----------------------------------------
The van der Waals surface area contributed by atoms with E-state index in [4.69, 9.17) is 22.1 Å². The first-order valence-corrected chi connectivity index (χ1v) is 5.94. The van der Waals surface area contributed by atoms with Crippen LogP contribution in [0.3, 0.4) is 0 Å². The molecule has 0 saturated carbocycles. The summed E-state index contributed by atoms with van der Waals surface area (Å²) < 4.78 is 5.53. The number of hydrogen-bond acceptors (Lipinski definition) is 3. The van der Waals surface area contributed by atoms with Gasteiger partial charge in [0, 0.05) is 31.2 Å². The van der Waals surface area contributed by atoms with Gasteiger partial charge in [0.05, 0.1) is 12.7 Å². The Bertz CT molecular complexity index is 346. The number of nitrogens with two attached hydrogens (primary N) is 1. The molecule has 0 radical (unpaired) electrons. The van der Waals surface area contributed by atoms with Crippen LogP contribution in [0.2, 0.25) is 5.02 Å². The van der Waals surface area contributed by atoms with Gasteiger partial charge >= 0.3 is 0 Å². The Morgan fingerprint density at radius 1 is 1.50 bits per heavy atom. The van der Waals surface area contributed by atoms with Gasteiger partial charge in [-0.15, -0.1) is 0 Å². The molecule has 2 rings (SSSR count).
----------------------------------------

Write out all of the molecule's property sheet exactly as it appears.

The van der Waals surface area contributed by atoms with E-state index in [4.69, 9.17) is 22.1 Å². The first-order valence-corrected chi connectivity index (χ1v) is 5.94. The van der Waals surface area contributed by atoms with Crippen LogP contribution in [0.3, 0.4) is 0 Å². The molecule has 0 saturated carbocycles. The summed E-state index contributed by atoms with van der Waals surface area (Å²) < 4.78 is 5.53. The number of hydrogen-bond acceptors (Lipinski definition) is 3. The van der Waals surface area contributed by atoms with Gasteiger partial charge in [0, 0.05) is 31.2 Å². The van der Waals surface area contributed by atoms with Gasteiger partial charge in [0.05, 0.1) is 12.7 Å². The Bertz CT molecular complexity index is 346. The number of nitrogens with two attached hydrogens (primary N) is 1. The molecule has 0 radical (unpaired) electrons. The van der Waals surface area contributed by atoms with Crippen LogP contribution in [0.2, 0.25) is 5.02 Å². The van der Waals surface area contributed by atoms with Gasteiger partial charge >= 0.3 is 0 Å². The Morgan fingerprint density at radius 1 is 1.50 bits per heavy atom. The van der Waals surface area contributed by atoms with Gasteiger partial charge in [-0.15, -0.1) is 0 Å². The molecule has 2 rings (SSSR count).